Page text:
A few weeks ago, Maria Sharapova called a press conference, where she announced that she had been using a recently banned drug for years, which very quickly led to Porsche and Nike (NYSE:NKE) both suspending their contracts with her.

In this clip, Chris Hill and Bill Barker explain why sports contracts are so harsh on their athletes, why Nike specifically could see its sales suffer from promoting an athlete who took performance-enhancing drugs, and how sports contracts have gotten stricter over the years.

A transcript follows the video.

This podcast was recorded on March 9, 2016.

Chris Hill: No one I know is as big a fan of tennis as you are. And the tennis world crossed over into the business world this week with the news that Maria Sharapova, fair to say one of the five best players in women's tennis over the last decade?

Bill Barker: Certainly.

Hill: Maria Sharapova called a press conference, which, when it was called, a number of people in the sports media thought, "Oh, she's calling this press conference to announce that she's retiring." And, instead, what she announced was that she has been taking, for some period of time, a substance that is now banned, something called meldonium, which is a medicine produced in Latvia that is prescribed for heart disease, which, as best I can tell, she does not have.

And this is the phrase that sends, certainly sports-related businesses running for cover: "performance-enhancing effects." So, Nike and Porsche, two of her sponsors, suspended their relationship with her immediately. And, in the case of Nike, it has less to do with just, "Oh, she's been taking this banned substance," I'm sure that was the case with Porsche. But in Nike's case, that actually hurts them, or could hurt them.

Barker: Yeah, they don't want to be aligned with athletes whose success is derived in any way from cheating. And whether she was taking a performance-enhancing drug with a medical use strictly for medical reasons or for performance enhancement, it doesn't really matter, particularly for Nike at this point. And it doesn't necessarily matter for WADA, World Athletic... something.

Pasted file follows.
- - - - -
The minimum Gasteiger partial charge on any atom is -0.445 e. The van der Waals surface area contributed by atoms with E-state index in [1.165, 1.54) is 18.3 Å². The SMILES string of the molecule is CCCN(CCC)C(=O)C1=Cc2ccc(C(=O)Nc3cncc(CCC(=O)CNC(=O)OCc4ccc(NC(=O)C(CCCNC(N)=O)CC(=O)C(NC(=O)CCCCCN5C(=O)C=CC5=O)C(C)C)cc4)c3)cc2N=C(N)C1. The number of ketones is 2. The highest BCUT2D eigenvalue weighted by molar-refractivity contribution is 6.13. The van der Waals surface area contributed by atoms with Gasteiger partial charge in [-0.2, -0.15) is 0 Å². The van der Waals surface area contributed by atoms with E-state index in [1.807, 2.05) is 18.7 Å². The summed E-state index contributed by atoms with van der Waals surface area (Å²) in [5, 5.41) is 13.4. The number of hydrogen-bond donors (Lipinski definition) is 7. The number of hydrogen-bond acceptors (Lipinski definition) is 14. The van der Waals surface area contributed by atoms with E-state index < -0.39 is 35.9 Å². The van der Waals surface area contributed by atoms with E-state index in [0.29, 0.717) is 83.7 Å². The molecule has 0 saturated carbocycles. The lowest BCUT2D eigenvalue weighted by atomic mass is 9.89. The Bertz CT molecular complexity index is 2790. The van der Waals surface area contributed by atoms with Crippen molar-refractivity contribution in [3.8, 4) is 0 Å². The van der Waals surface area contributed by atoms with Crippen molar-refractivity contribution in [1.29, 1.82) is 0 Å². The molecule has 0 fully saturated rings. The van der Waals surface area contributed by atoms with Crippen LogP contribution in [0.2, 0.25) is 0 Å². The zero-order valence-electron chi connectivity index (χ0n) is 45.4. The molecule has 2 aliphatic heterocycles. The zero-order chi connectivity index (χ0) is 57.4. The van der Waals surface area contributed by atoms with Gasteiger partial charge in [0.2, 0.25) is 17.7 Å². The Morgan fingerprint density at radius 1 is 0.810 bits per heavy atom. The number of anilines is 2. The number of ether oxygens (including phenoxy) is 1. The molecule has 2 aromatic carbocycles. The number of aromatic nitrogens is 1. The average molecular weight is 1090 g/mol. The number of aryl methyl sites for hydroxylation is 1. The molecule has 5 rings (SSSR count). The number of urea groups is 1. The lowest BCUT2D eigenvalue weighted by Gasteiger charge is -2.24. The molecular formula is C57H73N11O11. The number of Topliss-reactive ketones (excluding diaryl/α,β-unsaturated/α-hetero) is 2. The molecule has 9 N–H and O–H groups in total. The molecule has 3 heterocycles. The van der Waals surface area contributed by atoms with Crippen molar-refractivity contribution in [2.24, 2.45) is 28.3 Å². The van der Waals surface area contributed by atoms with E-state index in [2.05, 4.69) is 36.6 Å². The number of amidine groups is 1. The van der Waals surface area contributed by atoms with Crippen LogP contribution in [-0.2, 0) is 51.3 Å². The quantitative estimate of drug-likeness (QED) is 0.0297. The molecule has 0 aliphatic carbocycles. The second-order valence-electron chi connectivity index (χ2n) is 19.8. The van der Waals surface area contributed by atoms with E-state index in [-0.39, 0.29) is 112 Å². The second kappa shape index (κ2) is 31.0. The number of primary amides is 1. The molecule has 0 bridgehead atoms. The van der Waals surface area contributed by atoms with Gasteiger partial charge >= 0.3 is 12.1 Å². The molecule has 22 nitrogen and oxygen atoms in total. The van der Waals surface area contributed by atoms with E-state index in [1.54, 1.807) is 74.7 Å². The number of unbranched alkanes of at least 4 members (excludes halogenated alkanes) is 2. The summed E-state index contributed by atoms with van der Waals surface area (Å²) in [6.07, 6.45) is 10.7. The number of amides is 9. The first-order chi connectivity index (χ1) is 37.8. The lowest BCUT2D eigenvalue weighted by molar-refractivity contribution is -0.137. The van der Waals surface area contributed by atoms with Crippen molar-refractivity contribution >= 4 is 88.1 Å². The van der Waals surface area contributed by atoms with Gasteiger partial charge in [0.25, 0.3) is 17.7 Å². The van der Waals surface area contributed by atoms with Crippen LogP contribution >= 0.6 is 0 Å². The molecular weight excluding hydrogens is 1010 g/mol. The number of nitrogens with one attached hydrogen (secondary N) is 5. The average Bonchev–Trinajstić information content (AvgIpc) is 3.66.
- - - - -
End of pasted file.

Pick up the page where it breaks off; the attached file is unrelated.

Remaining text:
Hill: Is this the governing body?

Barker: That is the governing body of, I think, the testing, and I think the ITF or WTA or whatever follows their findings. So, anyway, Nike doesn't want to be associated with that, because they want people to buy their sneakers because the sneakers are what is going to make them, or the various other equipment that they produce -- that's what's going to improve their performance, not that they're aligning themselves with athletes who are using their sneakers and equipment and performance-enhancing drugs. There are plenty of athletes that don't have this hanging over their heads. Nike can easily distance themselves and just be aligned with the thousands of other athletes that they've got as part of their brand. 

Hill: We talked about this earlier this morning. Do you have a sense of when this started? And by this, I'm referring to companies like Nike putting into their sponsorship deals with professional athletes clauses that address this issue, that say, "Look, we're going to include these things, and if you're arrested, if there's anything that would damage the brand ... " I know, when I first became aware of these type of clauses, but I can't think of them from a business standpoint.

Barker: I don't know when they started. I think it's probably been decades, though. You want to get out of being associated with somebody once they have broken the law and are damaging your brand. After the first time somebody started damaging the brand by being associated with them and they were still paying because they couldn't get out of contract, I think the next contracts they started writing, they and everybody else included these things. Previously, performance-enhancing drugs is not where the morality clause would have started, because that's a far more recent innovation than other things that damage somebody's celebrity.